When the Great Depression hit North America in the 1930s, there were many who considered the farm a refuge from urban misery and poverty, a place where living on and off their own land, people would enjoy a certain measure of self-sufficiency and dignity in spite of the economic crisis. North American farm novels from the Depression era responded to this agrarianist idealization of the rural space with a “revolt from the farm,” by depicting the farm as a place that was troubled by crises of its own. These included “natural” crises, such as droughts, floods, fires, crop diseases, soil erosion, and insect epidemics, but also “man-made” economic and social crises, as, for instance, market price fluctuations for crops, mortgage foreclosures, or even religious persecution. Far from being a safe alternative for the victims of the Depression and especially the urban poor and unemployed, farm life is depicted in Depression-era farm novels as an economically precarious existence, dominated by a seemingly never-ending fight for the land, with the farmer constantly threatened from all sides with the loss of ownership of his soil.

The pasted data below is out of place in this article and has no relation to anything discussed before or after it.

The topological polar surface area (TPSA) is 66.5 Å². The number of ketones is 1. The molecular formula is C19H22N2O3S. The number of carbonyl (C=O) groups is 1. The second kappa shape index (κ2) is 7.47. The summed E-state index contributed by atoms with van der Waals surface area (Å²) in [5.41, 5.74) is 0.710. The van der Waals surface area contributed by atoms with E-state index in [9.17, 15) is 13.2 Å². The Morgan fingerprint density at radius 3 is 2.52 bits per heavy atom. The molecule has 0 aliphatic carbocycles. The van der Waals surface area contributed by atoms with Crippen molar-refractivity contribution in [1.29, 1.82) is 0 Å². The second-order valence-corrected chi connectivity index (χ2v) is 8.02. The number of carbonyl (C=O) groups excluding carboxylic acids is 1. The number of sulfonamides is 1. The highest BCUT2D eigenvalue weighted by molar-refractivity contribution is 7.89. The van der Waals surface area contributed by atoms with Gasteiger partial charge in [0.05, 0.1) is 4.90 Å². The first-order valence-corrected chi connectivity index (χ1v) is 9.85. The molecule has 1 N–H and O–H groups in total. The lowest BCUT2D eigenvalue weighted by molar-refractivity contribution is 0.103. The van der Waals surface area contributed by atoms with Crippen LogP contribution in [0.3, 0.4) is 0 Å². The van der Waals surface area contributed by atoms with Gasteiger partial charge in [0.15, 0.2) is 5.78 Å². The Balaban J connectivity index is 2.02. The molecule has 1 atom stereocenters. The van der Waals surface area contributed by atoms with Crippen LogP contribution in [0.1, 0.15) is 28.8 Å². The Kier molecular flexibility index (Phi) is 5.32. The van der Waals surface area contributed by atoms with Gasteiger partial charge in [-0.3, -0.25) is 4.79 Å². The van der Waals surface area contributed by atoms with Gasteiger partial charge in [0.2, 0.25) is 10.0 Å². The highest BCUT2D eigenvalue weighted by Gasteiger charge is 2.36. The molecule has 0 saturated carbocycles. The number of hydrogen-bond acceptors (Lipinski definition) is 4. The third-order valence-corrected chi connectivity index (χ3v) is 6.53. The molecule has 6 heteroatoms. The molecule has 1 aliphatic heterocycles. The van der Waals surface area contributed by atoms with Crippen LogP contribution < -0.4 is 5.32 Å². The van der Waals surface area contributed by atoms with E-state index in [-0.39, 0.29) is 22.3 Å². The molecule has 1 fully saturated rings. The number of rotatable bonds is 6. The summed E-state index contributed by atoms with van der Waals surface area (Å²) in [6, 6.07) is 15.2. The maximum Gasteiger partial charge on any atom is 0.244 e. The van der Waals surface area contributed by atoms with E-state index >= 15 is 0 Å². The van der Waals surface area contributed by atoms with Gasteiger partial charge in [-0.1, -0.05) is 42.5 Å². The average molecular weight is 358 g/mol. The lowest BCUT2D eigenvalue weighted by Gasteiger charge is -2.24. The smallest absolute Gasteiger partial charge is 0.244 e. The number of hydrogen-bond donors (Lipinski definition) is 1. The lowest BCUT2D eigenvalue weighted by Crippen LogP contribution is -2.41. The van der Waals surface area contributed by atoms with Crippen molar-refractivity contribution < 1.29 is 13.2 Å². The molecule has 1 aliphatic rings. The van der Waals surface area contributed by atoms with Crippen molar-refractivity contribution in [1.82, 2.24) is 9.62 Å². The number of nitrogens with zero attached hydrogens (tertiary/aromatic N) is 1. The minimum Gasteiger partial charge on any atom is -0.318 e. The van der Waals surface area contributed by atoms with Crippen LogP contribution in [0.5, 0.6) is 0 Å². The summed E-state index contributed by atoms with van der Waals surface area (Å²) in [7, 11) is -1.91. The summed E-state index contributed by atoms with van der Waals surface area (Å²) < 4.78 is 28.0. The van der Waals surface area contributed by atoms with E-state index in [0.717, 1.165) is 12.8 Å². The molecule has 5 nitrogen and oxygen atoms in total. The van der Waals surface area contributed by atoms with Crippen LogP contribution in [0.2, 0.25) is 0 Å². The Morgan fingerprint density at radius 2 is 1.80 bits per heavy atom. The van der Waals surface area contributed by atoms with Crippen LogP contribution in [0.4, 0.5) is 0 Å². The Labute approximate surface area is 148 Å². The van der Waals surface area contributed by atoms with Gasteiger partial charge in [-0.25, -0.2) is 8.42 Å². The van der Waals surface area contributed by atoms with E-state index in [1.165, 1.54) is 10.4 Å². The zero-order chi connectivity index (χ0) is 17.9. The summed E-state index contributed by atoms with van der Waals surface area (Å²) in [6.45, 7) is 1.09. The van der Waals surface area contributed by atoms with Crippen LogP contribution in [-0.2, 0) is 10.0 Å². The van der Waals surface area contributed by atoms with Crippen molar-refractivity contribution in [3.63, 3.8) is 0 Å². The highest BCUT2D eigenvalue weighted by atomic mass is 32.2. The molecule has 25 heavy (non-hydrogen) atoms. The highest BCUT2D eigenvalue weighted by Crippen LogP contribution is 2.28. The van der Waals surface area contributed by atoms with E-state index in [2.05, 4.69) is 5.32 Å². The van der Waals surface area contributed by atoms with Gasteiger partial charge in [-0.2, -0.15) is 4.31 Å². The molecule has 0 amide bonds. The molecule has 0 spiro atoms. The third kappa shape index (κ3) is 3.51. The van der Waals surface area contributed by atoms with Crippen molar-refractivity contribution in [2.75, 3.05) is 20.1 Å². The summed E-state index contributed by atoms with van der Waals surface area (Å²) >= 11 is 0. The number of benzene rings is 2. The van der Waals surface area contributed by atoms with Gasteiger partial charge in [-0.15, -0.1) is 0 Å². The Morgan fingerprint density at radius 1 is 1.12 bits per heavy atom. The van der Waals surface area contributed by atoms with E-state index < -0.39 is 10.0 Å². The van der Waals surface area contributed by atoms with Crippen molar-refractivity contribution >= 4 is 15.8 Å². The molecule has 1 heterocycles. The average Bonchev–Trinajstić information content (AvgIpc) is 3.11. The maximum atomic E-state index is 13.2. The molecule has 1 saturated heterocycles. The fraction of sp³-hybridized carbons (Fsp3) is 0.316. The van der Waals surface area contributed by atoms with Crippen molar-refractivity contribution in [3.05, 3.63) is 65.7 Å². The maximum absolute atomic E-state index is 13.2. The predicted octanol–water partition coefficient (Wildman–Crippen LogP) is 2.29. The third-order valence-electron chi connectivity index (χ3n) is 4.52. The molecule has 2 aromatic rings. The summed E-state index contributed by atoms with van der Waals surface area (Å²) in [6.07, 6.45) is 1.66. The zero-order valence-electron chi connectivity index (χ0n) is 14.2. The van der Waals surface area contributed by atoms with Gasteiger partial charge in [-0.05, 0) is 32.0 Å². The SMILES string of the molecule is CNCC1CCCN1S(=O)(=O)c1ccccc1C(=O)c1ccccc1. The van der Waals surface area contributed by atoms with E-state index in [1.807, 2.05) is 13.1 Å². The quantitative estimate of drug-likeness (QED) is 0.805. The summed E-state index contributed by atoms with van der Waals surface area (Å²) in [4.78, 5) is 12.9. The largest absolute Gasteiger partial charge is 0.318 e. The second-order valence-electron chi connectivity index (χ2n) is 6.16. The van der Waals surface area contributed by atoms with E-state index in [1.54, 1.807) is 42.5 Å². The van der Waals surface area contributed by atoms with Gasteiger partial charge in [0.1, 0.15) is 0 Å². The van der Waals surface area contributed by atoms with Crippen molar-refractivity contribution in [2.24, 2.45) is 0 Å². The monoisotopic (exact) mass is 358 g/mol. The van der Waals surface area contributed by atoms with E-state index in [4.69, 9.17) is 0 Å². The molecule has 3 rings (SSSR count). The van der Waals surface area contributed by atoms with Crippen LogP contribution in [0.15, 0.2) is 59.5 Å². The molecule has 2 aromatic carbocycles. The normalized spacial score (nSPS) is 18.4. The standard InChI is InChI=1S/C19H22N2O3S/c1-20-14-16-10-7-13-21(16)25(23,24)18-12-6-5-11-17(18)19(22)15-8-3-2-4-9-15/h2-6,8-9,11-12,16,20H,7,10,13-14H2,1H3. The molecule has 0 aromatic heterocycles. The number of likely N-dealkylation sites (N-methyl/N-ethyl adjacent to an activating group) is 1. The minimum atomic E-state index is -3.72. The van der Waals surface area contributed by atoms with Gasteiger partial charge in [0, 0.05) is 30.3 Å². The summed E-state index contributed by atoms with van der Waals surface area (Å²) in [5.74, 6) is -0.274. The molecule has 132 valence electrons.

In addition to addressing the question of what constitutes rightful ownership of the land—legal titles, the “moral” right to ownership of those who work the land, or, especially in French Canadian farm novels, the “moral” right to ownership of those who inherited the land from their ancestors—farm novels from this time also debate how the farmer's enemies may be fought.